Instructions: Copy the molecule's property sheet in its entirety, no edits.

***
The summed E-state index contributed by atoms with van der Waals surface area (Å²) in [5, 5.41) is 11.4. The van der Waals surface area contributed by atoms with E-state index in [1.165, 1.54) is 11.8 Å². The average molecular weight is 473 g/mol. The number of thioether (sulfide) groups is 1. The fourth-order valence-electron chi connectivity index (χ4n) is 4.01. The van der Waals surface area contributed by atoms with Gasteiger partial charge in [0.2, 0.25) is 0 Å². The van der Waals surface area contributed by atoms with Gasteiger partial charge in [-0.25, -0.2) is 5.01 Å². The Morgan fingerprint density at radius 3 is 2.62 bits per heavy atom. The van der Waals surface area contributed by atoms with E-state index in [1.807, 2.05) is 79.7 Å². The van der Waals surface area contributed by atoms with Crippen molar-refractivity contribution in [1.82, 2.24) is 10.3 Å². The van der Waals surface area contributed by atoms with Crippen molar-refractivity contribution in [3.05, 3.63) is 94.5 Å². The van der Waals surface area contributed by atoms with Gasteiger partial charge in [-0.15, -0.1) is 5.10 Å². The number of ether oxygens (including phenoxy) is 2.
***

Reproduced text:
The summed E-state index contributed by atoms with van der Waals surface area (Å²) in [5, 5.41) is 11.4. The van der Waals surface area contributed by atoms with E-state index in [1.165, 1.54) is 11.8 Å². The average molecular weight is 473 g/mol. The number of thioether (sulfide) groups is 1. The fourth-order valence-electron chi connectivity index (χ4n) is 4.01. The van der Waals surface area contributed by atoms with Gasteiger partial charge in [0.2, 0.25) is 0 Å². The van der Waals surface area contributed by atoms with Gasteiger partial charge in [-0.25, -0.2) is 5.01 Å². The Morgan fingerprint density at radius 3 is 2.62 bits per heavy atom. The van der Waals surface area contributed by atoms with E-state index in [1.807, 2.05) is 79.7 Å². The van der Waals surface area contributed by atoms with Crippen molar-refractivity contribution in [1.82, 2.24) is 10.3 Å². The van der Waals surface area contributed by atoms with Crippen molar-refractivity contribution in [3.05, 3.63) is 94.5 Å². The van der Waals surface area contributed by atoms with Gasteiger partial charge in [-0.15, -0.1) is 5.10 Å². The number of ether oxygens (including phenoxy) is 2.